The empty set supremum proof

1. Aug 4, 2008

evagelos

Does the empty set have a supremum ( least upper bound)? if yes, can anybody give me a proof please? if no, again a proof please?

2. Aug 4, 2008

Focus

By convention it is $$-\infty$$. No proof :)

3. Aug 4, 2008

peos69

IS that new mathematics??

4. Aug 4, 2008

mathman

Since the set is empty, it really has no bounds. Therefore one can prescribe bounds by convention.

5. Aug 4, 2008

peos69

Sure when we cannot prove something we use the convention stuff

6. Aug 4, 2008

peos69

The empty set is bounded

7. Aug 4, 2008

peos69

The question is asking for the least upper bound not just for bounds

8. Aug 4, 2008

Focus

No

If you want to attack mathematics please publish your papers and stop posting on these forums unless you have something useful or relevant to say. Its defined this way, if you don't like it, write an article why and publish it.

Please would you tell us what the bound is?

If a subset of R is bounded then a supremum exists by the completeness of R. There is no bound and a supremum does not exist for the empty set.

9. Aug 4, 2008

peos69

YOU want to go and sleep or shall we Curry on on this thread???

10. Aug 4, 2008

peos69

If a NON EMPTY subset of the real Nos is bounded from above then it has a least upper bound
YOU FORGOT the NON EMPTY part,another fatal mistake.

11. Aug 6, 2008

LukeD

Focus: The definition of a bound (at least the one I've been taught) is that M, a real number, bounds S, a subset of the real numbers, if for all x in S, |x| <= M (and you can also define upper bound and lower bound. Clearly, a set that is bounded has both upper and lower bounds)
Since the empty set has no elements, the statement "for all x in the empty set, |x| <= M" is vacuously true no matter what M is. Therefore, every real number is a bound of the empty set.

Anyway, the completeness axiom only says that non-empty subsets of R with upper bounds have least upper bounds. It doesn't say anything about the empty set, and it's easy to prove that it does not have a least upper bound.

Proof:
Assume for sake of contradiction that the empty set has a least upper bound, we'll call it u. u-1 also bounds the empty set (since every real number bounds the empty set), so it is an upper bound. However, u-1 < u, which is the least upper bound. This is a contradiction, and therefore, the empty set has no least upper bound.

12. Aug 6, 2008

LukeD

Another comment, if we consider the extended real numbers (real numbers as well as positive and negative infinity), then every subset of the extended reals is trivially bounded by infinity.
Furthermore, we get that every subset of the extended reals (including the empty set) has a least upper bound in extended reals.

We can see that the proof that the empty set has no real least upper bound fails for the extended reals because it is not the case that u-1 < u when u is positive or negative infinity. However, it does show that the least upper bound cannot be a real number. Therefore, the only numbers left to check are positive and negative infinity. -infinity < infinity, and -infinity bounds the empty set above.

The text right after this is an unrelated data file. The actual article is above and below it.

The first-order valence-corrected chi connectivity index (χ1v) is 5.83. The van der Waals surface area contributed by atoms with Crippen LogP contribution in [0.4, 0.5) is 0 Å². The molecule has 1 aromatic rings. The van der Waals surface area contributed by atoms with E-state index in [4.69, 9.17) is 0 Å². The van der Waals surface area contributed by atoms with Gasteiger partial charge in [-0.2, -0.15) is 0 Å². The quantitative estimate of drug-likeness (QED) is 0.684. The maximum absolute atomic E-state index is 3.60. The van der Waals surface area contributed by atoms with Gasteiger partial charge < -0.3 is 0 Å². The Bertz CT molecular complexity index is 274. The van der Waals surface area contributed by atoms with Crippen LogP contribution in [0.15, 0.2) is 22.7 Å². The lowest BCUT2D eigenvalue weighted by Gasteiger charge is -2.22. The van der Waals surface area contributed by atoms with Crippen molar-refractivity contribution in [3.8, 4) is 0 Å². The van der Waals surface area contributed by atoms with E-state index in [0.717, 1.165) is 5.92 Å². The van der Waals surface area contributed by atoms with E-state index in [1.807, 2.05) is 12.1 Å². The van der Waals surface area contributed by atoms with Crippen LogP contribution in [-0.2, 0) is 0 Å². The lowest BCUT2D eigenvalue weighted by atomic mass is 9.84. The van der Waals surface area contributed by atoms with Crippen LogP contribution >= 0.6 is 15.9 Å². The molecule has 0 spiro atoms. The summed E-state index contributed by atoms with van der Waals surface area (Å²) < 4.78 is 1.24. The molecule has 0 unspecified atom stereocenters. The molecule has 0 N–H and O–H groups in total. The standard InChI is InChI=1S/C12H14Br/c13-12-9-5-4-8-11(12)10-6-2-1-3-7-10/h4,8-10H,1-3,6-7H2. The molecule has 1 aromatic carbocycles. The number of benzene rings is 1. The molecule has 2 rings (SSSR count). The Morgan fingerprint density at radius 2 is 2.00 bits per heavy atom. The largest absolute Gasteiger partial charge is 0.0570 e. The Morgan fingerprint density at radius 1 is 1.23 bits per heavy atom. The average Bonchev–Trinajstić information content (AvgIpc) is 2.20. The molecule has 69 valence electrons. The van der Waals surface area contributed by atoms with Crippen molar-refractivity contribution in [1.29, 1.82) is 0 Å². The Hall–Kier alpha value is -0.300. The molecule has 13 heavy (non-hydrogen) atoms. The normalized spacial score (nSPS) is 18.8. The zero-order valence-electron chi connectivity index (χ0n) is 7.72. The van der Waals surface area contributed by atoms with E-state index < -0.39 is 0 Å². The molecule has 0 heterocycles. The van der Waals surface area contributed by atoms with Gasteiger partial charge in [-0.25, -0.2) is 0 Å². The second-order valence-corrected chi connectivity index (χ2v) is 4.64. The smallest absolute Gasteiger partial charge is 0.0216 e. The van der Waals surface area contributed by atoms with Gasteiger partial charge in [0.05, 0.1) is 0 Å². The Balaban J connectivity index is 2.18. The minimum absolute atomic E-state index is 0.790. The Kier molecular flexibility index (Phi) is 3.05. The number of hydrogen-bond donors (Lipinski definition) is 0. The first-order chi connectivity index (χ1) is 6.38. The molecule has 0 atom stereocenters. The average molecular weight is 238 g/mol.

Since -infinity is less than or equal to every extended real number, it is true that -infinity is the least upper bound of the empty set (we cannot find an upper bound less than -infinity).

13. Aug 6, 2008

peos69

In a mathematical proof we have a sequence of theorems,axioms ,definitions,logical conclusions due to the laws of logic it is so simple and powerfully.
When you say vacuously true you violate the above definition
That short of proof is used many times where people are unable to give a solid proof
like proving that the empty set is closed e.t.c e.t.c
Besides that is a semantical proof based simply on the F----->T truthfulness
In a real proof which is syntactical the words true false are not used.
hence the proof that the empty set is bounded from above
is...........................pending

14. Aug 6, 2008

CRGreathouse

Yes, it has no real upper bound, but typically the extended reals are used for bounds. In that case it's $-\infty.$

15. Aug 6, 2008

CRGreathouse

Are you saying that (1) you don't like RAA proofs, (2) that you're a constructivist, (3) that you prefer paraconsistent to classical logic, or that (4) $\top$ and $\bot$ are not technically valid symbols in 'official' proofs?

LukeD's first proof combines with his remark in the second to form a constructive proof, addressing (1) and (2). For (4), proofs can be rewritten to avoid these symbols, using expressions known to be true or false: say $\forall x x=x$ and its negation. I'm not sure what complications would result here from using a paraconsistent framework, though.

16. Aug 6, 2008

Focus

There is no x an element of the empty set. Thats a bit of a contradictory statement to make. I am not worried about the M part, its the bit that says for all x in empty set.

17. Aug 6, 2008

morphism

But that's the point -- the statement "for all x in the empty set <blah blah blah>" is vacuously true no matter what, since there is no x in the empty set.

18. Aug 6, 2008

Focus

Hmm sorry my bad. Might be more useful to define it like for all x, x in empty set implies x is less or equal than M.

19. Aug 6, 2008

LukeD

i'm pretty sure that "for all x in S, P(x)" is equivalent to (if not in fact defined to be) "for all x, x in S => P(x)"

20. Aug 16, 2008

evagelos

Give me a definition of the 'Vacuously true' expression please